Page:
21 July 2010
Tax dodging has been identified by Christian Aid as the single biggest barrier to ending poverty in the developing world with a worldwide culture of financial secrecy allowing tax-dodging firms to rob poor countries of more than an estimated US$162 billon each year.
The Christian Aid website reveals how tax and trade rules work to boost multinationals' profits and provides information about its campaign for international tax transparency.
The report highlights how transport companies registered in the UK, USA, China, France and the Russian Federation – the five permanent members of the UN Security Council – are able to move conventional weapons and munitions to countries where they could be used to commit human rights violations and war crimes.
Examples highlighted in the report include deliveries of cluster munitions and their components on ships registered in the UK and managed by UK and German shipping companies, that were transported from South Korea to Pakistan between March 2008 and February 2010 for use by the country’s army.
These deliveries took place despite the UK and Germany having committed to comprehensively ban the transfer and use of cluster munitions.
Another example cited in the report is of machine gun/anti-aircraft gun parts from Bulgaria flown on a regular scheduled Air France passenger flight from Sofia to Charles de Gaulle airport, Paris, in September 2008. The shipment was then flown to Nairobi with the final destination listed in the transport documents as Kigali, Rwanda.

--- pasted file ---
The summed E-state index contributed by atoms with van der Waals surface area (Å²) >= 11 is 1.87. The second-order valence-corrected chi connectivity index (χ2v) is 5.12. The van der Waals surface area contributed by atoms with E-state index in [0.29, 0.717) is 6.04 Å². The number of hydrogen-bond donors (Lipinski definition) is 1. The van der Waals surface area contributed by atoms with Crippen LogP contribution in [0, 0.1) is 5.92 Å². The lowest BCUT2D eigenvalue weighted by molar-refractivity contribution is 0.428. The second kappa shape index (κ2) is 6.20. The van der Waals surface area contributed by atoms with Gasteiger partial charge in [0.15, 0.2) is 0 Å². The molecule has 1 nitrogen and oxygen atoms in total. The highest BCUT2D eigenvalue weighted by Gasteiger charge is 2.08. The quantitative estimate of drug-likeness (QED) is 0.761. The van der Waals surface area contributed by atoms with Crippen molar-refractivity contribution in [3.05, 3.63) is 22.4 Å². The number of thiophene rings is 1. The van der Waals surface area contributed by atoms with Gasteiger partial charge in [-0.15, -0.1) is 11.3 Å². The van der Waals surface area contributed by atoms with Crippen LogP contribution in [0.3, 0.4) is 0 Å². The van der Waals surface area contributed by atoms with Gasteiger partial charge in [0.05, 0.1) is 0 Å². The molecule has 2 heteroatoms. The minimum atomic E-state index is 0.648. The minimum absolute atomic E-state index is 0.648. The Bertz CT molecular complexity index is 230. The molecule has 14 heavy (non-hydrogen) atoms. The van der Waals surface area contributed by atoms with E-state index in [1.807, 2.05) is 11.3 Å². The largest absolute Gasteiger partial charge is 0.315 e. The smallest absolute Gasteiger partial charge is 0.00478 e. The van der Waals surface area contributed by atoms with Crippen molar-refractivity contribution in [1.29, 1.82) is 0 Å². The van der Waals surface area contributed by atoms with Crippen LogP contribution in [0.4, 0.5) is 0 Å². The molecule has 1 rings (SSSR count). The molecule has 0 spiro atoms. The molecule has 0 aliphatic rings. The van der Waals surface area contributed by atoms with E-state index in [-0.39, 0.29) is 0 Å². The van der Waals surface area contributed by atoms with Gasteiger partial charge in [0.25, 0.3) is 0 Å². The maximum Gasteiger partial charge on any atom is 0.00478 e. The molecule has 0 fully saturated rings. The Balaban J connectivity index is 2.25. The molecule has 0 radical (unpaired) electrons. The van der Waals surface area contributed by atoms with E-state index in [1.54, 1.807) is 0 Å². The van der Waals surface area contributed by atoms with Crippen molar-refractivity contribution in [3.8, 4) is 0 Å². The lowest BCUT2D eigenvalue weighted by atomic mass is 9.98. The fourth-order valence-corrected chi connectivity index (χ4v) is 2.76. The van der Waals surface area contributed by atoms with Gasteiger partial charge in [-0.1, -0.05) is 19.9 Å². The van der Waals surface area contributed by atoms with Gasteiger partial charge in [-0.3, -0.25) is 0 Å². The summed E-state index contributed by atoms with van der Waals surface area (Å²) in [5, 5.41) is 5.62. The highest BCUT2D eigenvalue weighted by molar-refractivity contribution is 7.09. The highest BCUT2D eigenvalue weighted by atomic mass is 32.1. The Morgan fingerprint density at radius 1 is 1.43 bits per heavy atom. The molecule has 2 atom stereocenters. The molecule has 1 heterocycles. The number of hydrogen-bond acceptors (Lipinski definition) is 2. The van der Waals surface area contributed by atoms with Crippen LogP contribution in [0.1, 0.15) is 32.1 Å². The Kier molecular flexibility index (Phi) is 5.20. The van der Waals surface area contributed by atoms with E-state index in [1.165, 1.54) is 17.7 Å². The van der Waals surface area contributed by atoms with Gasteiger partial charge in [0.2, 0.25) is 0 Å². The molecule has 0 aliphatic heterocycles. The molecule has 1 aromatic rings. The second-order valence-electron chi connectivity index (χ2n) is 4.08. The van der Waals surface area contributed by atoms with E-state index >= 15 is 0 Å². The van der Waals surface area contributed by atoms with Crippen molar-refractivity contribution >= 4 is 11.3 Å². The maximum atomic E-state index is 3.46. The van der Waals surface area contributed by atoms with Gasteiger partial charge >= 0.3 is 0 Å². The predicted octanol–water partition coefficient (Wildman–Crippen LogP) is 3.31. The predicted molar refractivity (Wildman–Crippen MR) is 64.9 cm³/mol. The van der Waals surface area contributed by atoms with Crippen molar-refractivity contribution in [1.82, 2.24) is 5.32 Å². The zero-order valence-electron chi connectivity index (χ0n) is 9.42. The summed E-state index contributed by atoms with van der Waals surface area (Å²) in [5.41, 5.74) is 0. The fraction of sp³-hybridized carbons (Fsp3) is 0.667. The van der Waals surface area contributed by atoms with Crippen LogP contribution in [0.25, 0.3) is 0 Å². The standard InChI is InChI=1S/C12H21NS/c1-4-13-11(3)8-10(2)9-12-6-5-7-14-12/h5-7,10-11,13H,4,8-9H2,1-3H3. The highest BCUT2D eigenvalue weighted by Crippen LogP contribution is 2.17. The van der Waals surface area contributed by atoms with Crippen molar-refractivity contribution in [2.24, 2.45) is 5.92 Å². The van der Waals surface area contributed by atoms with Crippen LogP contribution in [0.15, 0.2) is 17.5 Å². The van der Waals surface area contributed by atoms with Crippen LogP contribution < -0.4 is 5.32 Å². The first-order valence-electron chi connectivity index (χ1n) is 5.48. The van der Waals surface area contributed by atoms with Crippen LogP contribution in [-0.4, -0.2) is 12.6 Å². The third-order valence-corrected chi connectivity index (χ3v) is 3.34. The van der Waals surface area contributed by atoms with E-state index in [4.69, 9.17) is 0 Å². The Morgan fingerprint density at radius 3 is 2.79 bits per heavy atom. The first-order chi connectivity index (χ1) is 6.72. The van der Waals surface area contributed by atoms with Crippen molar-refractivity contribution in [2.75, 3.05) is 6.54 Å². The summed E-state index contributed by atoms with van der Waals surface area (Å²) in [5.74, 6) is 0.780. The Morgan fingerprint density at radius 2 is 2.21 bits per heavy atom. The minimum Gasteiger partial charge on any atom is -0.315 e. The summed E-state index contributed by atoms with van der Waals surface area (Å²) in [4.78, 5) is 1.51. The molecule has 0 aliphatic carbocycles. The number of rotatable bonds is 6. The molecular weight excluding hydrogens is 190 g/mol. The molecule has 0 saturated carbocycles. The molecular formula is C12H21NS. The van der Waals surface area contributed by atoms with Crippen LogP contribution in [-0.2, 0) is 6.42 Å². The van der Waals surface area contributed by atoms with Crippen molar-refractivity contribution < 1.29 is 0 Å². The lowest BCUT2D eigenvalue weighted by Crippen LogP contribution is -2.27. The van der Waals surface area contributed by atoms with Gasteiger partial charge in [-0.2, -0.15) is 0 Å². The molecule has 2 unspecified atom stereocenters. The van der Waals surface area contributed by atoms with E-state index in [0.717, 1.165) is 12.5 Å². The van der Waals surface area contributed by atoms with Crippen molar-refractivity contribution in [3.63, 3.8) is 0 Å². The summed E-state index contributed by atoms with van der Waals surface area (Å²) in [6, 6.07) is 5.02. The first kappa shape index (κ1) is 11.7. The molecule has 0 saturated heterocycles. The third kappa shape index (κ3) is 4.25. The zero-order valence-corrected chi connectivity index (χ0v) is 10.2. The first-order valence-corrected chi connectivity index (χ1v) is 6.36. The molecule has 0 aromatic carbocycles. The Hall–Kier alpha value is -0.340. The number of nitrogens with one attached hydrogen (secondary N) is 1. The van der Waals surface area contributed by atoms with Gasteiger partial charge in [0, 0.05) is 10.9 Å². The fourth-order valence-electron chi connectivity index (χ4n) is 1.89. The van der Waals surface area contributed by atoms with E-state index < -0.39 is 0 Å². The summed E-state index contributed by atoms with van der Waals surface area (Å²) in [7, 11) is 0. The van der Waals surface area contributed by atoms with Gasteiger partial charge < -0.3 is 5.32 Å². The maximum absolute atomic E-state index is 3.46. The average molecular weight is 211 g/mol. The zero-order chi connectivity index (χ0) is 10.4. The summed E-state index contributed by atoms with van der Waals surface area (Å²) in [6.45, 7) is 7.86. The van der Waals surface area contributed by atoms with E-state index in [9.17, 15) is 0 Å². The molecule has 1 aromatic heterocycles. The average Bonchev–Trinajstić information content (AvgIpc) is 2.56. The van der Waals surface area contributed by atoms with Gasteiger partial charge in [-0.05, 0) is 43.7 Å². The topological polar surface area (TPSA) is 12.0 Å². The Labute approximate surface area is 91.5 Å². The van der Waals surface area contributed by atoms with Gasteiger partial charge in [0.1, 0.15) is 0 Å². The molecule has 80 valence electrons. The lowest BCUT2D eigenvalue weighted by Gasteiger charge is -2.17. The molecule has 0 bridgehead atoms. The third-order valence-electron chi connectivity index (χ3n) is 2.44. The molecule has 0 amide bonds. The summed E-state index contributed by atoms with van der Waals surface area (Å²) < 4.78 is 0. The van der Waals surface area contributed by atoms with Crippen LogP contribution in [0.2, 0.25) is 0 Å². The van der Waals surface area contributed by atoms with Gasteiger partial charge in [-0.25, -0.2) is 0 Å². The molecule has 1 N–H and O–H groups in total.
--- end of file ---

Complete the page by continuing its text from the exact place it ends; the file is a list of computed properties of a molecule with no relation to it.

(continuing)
There was a clear risk that machine gun/anti-aircraft gun parts procured by the Rwandan government might be diverted. Such weapons were used in the fighting taking place in the Democratic Republic of Congo, where more than 220,000 people have been displaced and serious violations of human rights were perpetrated. The Bulgarian, French and Kenyan governments, which permitted the export and transit of the arms shipment through their territories, failed to stop the transfer.
The report was launched in New York as the first round of UN deliberations on the content of the proposed international Arms Trade Treaty resumed.
The full report is available for download from the Amnesty website.
Social Policy Connections has developed a number of policy positions relevant to the forthcoming Australian federal election. Four policy areas of special interest have been chosen
• Australian policy on Immigration and Refugees,
• Climate Change,
• Overseas Aid, and
• Indigenous issues.
Supporters are invited to consider approaching their political candidates, either local ones or others, to discuss these or other concerns.
Dr Singh has most recently been working as Senior Programme Specialist for the right to education, at UNESCO headquarters in Paris. His candidature was supported by the Geneva-based Platform of NGOs on the right to education – a group that included Edmund Rice International.
The Special Rapporteur on the Right to Education has a mandate to safeguard and promote the right to education worldwide. He is required to prepare and present an annual global report to the Human Rights Council, to engage in constructive interactive dialogue with governments, civil society and other relevant stakeholders in order to bring forward suggestions and recommendations for advancing the right to education.